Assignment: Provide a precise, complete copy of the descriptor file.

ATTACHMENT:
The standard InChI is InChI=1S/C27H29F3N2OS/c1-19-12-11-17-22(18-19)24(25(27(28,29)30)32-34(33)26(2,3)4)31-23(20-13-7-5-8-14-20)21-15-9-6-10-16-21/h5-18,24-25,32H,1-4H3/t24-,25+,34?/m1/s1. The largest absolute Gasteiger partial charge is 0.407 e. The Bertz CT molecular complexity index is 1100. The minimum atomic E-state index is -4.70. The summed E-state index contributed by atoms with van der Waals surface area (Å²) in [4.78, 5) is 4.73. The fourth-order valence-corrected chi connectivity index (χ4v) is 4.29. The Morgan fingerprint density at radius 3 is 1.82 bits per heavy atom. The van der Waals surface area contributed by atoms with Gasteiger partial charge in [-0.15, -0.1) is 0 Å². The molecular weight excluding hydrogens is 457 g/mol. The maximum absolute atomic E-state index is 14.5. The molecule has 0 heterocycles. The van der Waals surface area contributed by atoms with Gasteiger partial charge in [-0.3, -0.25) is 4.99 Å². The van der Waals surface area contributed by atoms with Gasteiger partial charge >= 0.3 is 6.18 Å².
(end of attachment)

The standard InChI is InChI=1S/C27H29F3N2OS/c1-19-12-11-17-22(18-19)24(25(27(28,29)30)32-34(33)26(2,3)4)31-23(20-13-7-5-8-14-20)21-15-9-6-10-16-21/h5-18,24-25,32H,1-4H3/t24-,25+,34?/m1/s1. The largest absolute Gasteiger partial charge is 0.407 e. The Bertz CT molecular complexity index is 1100. The minimum atomic E-state index is -4.70. The summed E-state index contributed by atoms with van der Waals surface area (Å²) in [4.78, 5) is 4.73. The fourth-order valence-corrected chi connectivity index (χ4v) is 4.29. The Morgan fingerprint density at radius 3 is 1.82 bits per heavy atom. The van der Waals surface area contributed by atoms with Gasteiger partial charge in [-0.15, -0.1) is 0 Å². The molecular weight excluding hydrogens is 457 g/mol. The maximum absolute atomic E-state index is 14.5. The molecule has 0 heterocycles. The van der Waals surface area contributed by atoms with Gasteiger partial charge in [-0.3, -0.25) is 4.99 Å². The van der Waals surface area contributed by atoms with Gasteiger partial charge >= 0.3 is 6.18 Å².